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Biology Needs a Modern Assessment System for Professional Productivity
Lucinda A. McDade, David R. Maddison, Robert Guralnick, Heather A. Piwowar, Mary Liz Jameson, Kristofer M. Helgen, Patrick S. Herendeen, Andrew Hill and Morgan L. Vis
Vol. 61, No. 8 (August 2011), pp. 619-625
Stable URL: http://www.jstor.org/stable/10.1525/bio.2011.61.8.8
Page Count: 7
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Stimulated in large part by the advent of the Internet, research productivity in many academic disciplines has changed dramatically over the last two decades. However, the assessment system that governs professional success has not kept pace, creating a mismatch between modes of scholarly productivity and academic assessment criteria. In this article, we describe the problem and present ideas for solutions. We argue that adjusting assessment criteria to correspond to modern scholarly productivity is essential for the success of individual scientists and of our discipline as a whole. The authors and endorsers of this article commit to a number of actions that constitute steps toward ensuring that all forms of scholarly productivity are credited. The emphasis here is on systematic biology, but we are not alone in experiencing this mismatch between productivity and assessment. An additional goal in this article is to begin a conversation about the problem with colleagues in other subdisciplines of biology.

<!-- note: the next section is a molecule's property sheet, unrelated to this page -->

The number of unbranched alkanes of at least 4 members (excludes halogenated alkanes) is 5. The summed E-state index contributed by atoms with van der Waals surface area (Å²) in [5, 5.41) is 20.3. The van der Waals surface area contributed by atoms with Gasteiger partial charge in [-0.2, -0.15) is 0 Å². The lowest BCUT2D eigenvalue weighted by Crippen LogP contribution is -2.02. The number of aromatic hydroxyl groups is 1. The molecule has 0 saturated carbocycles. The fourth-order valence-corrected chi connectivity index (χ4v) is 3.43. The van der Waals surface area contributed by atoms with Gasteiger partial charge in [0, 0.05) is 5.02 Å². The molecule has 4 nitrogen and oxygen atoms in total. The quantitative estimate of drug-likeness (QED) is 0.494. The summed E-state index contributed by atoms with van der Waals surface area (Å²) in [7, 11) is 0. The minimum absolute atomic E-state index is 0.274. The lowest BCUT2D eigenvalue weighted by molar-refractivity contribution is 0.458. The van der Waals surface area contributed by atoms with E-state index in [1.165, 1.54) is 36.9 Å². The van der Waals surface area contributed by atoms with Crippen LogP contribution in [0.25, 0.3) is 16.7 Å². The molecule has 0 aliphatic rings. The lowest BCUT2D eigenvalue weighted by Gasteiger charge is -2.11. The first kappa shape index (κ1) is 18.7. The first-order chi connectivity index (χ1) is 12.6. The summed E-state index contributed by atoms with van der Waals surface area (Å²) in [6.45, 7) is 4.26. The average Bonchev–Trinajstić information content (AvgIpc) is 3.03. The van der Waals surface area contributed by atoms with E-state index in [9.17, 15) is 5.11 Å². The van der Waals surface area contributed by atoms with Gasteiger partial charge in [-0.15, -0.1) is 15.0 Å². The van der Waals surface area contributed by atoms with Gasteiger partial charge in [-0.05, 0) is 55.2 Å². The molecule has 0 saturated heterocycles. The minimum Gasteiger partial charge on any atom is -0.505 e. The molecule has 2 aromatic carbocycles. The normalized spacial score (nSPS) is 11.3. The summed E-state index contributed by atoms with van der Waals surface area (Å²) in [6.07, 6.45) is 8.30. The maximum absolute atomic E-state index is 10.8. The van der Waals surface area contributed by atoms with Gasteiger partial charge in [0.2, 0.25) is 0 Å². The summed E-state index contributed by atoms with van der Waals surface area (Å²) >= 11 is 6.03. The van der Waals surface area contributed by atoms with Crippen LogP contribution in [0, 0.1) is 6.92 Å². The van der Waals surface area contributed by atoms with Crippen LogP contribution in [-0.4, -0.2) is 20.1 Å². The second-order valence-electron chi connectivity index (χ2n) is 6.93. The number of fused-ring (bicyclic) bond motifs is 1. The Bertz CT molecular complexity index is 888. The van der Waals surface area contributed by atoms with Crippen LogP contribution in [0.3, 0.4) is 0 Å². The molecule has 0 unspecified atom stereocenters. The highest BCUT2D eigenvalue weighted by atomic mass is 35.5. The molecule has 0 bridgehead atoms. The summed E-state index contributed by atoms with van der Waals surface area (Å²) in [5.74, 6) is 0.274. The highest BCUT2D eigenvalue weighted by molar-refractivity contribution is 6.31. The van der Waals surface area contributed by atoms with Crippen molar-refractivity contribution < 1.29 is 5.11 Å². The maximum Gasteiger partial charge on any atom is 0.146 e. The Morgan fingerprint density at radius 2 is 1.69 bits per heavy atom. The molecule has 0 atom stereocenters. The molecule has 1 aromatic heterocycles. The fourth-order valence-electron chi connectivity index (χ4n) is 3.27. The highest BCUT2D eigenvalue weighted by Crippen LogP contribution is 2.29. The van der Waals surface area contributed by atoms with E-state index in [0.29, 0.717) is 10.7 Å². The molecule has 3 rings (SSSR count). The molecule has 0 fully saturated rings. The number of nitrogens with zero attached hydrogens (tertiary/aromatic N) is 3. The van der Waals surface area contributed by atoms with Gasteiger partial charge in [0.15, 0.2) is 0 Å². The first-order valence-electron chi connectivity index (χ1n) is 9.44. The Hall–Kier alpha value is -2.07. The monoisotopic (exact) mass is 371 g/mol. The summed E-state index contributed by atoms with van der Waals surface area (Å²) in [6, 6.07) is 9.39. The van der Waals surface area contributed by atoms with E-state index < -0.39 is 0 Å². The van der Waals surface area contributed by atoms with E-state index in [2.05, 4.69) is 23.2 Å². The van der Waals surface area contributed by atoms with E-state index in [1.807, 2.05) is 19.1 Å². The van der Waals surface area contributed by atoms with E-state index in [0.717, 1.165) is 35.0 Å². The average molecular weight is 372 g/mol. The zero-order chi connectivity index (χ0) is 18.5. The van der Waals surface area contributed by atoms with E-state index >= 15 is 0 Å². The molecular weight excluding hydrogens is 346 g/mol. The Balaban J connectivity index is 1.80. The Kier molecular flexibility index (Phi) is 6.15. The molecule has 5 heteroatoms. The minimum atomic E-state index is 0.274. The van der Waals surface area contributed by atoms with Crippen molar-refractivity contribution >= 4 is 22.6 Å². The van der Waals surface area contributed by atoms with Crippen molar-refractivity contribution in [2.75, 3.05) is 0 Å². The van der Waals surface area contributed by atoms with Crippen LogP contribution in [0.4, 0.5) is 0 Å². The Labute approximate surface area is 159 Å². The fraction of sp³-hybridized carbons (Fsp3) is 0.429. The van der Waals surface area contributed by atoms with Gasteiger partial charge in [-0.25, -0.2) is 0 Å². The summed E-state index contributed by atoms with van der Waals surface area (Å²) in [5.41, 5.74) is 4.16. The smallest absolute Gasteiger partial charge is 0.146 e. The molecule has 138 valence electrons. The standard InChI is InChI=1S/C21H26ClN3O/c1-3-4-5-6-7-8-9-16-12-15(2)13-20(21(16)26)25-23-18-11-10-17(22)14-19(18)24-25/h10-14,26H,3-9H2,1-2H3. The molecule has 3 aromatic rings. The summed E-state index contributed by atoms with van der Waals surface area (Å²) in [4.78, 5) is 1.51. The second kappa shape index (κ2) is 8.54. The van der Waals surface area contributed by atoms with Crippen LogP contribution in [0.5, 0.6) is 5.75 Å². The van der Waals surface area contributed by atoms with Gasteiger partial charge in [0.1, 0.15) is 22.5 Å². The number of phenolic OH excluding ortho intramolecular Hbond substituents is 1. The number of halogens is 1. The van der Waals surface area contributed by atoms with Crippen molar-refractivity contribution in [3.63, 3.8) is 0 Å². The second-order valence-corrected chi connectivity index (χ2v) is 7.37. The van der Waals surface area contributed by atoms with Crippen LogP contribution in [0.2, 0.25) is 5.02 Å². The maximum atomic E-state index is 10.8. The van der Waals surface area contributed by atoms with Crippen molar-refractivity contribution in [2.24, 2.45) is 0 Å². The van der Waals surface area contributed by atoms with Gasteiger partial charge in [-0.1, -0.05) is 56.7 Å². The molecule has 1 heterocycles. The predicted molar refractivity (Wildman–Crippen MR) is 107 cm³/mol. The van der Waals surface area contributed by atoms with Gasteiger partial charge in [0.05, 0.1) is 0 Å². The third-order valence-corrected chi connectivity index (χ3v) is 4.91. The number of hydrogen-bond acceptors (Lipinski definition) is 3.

BioScience © 2011 American Institute of Biological Sciences